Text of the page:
The government's apparent resurrection of plans to impose plain packaging for tobacco products is likely to result in a scrapping or, at the very least, a softening of plans for a UK-wide display ban, Convenience Store has learned.

Earlier this week, Secretary of State for Health Andrew Lansley said he wanted to "look at the idea of plain packaging". Last year the proposal was defeated in a Commons vote.

However, in a U-turn on the idea it now appears that the proposal could resurface as a vital crutch of a "radical" new Health White Paper to be launched in December.

Speaking ahead of its launch, Lansley said that it was "wrong that children were being attracted to smoke by glitzy designs on packets".

However, tobacco industry sources claim that plans for both plain packaging and a display ban "cannot and most likely will not" co-exist.

"It's likely that the government will trade-off the deeply unpopular plans for a costly and disruptive tobacco display ban for plain packaging instead," one source said.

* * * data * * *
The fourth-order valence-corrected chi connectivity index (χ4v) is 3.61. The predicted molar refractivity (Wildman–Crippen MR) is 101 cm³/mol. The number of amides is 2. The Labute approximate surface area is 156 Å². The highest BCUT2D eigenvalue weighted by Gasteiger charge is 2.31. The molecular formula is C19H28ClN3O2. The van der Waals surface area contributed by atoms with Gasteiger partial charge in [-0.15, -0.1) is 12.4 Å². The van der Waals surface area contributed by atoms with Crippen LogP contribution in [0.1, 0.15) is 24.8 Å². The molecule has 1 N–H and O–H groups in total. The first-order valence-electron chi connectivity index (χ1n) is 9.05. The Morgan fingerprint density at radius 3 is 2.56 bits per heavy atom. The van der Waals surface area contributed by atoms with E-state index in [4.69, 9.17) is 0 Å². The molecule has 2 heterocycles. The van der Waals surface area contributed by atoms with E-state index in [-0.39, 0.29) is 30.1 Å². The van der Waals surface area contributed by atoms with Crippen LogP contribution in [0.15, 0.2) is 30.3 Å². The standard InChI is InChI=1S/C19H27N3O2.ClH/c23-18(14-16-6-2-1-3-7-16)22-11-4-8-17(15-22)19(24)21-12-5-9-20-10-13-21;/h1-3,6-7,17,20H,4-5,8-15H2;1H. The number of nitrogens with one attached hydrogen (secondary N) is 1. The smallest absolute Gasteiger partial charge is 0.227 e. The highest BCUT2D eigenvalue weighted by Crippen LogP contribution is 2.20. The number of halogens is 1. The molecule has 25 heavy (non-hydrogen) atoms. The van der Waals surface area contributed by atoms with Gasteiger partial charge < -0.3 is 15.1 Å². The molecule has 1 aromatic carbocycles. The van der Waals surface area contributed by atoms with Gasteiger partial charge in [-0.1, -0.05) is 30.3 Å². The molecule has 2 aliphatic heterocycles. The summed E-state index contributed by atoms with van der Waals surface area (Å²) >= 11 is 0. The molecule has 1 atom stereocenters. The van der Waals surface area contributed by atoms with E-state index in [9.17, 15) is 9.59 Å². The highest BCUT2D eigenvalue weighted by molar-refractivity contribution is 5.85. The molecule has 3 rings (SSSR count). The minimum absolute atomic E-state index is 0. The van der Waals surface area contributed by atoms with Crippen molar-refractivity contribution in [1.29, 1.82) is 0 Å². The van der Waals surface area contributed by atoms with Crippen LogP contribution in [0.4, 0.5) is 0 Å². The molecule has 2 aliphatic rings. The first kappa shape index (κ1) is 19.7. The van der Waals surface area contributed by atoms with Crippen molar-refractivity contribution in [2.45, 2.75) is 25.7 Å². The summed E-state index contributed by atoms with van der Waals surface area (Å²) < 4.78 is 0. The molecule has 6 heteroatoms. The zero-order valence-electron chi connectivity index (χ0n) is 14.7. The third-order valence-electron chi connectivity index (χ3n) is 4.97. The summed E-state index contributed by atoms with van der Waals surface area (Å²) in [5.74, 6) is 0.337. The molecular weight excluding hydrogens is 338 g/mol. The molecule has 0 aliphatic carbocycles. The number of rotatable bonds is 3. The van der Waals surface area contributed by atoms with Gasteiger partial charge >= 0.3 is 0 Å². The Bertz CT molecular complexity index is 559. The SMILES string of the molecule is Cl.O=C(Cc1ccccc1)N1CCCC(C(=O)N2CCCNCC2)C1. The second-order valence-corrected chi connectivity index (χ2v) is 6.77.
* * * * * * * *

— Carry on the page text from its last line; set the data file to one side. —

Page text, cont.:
Association of Convenience Stores (ACS) said that there was "no sense" in both bits of legislation working together.

"There would be absolutely no point in covering up displays of plain packets," public affairs director Shane Brennan said. The ACS is calling for immediate clarification on the issue.

However, the Tobacco Manufacturers Association (TMA) questioned the legality of plans for plain packaging.

"Moves to prevent tobacco companies from exercising their intellectual property rights would place the government in breach of legal obligations relating to intellectual property, international trade and European law," TMA chief executive Chris Ogden said. It would also exacerbate the illicit trade by making packs far easier to counterfeit, he added.

News of the ban plan's shaky status came as the health lobby's latest attempt to influence its implementation backfired spectacularly.

A report funded by Cancer Research UK claimed that a display ban in the Republic of Ireland had resulted in a number of public health benefits, when in fact the study actually showed an increase in youth smoking since it was implemented in July 2009.

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